Re: The Meaning of Pound for Pound
I don't think that is how you measure pound for pound at all.
The way you measure it is, which fighter is the most dominant in their weight class. Which fighter is the best fighter, considering both the current crop and the best of all time, in the weight that they are fighting. In this regard there are a few things to consider.
1) While a fighter may be the undisputed champ and clearly the best of his weightclass, the lack of great competition at the weight class will bring down his pound for pound ranking. Joe Calzaghe is a good example. If Calzaghe was fighting very quality fighters all the time, his pound for pound stature would improve.
2) The overall domination of the fighter against other's. Part of the reason that Floyd is the p4p #1, while there are fighters with better records on paper, is the fact that his fights are not even close. When we compared fighters from different weight classes, since it isn't feasible to have them fight each other, we much examine their history with a finer tooth comb than we would if they were in the same weight class. Floyd is #1 because most of his fights aren't even CLOSE. RJJ was p4p #1 because he rarely lost a single round.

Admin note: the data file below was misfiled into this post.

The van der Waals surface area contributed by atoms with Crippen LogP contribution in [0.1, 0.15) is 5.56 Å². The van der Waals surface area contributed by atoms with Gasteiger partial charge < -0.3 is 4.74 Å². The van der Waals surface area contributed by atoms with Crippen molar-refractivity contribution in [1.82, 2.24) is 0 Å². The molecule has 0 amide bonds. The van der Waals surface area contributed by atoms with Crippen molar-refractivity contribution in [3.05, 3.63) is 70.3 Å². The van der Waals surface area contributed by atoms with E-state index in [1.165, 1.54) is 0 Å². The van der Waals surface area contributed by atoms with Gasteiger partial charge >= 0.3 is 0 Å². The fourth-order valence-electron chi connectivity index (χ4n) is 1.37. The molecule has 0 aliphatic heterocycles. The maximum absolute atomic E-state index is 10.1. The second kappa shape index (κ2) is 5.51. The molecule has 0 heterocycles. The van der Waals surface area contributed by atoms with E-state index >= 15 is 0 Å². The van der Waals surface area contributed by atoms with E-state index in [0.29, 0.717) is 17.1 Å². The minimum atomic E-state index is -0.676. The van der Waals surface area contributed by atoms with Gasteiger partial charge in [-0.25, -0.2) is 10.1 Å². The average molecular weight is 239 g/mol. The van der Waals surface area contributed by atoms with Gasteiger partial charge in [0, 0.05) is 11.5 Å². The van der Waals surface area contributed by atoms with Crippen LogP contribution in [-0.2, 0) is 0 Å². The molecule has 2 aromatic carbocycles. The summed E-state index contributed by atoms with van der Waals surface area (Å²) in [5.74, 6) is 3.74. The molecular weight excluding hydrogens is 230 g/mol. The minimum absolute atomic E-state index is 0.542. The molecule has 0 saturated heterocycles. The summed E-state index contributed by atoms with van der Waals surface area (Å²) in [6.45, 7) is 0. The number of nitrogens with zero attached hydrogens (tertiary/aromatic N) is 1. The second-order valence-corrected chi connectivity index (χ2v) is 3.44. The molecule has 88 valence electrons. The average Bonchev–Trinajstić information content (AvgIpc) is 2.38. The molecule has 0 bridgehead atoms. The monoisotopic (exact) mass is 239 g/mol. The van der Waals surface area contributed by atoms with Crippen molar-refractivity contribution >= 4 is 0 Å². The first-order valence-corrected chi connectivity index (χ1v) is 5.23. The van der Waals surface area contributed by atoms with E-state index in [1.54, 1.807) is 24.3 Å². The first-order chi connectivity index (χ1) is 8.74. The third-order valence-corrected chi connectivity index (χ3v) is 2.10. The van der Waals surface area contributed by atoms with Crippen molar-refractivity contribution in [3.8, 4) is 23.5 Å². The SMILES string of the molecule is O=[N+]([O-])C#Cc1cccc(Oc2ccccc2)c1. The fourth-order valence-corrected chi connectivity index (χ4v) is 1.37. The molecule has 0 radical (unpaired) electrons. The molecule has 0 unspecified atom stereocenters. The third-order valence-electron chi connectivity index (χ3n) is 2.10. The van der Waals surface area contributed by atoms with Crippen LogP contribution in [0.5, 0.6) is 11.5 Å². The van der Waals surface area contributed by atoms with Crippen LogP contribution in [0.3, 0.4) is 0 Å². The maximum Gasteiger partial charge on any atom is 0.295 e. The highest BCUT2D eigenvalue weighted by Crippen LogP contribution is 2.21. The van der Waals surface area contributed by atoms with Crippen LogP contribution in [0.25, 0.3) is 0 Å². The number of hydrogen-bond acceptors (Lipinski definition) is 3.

3) There talents relative to THEIR FIGHTING WEIGHT. For instance, both Wladimir and Floyd have p4p speed. While Floyd's speed isn't necessarily MUCH MUCH better than other fighters at welter (as Klitschko's speed is much much better than other fighters at Heavyweight), we have to take into account the fact that, as stated earlier, you can only be so fast at the lower weights. For instance, Cotto's power in a pound for pound sense is more impressive than Sam Peter's, because Heavyweights are EXPECTED to KO their competition moreso than WWs are.
That was sort of just rambling, my main point is, if you think of it in terms of a super blown up Manny Pacqiuo or a tiny shrimp version of Wladimir Klitschko, you are misguided.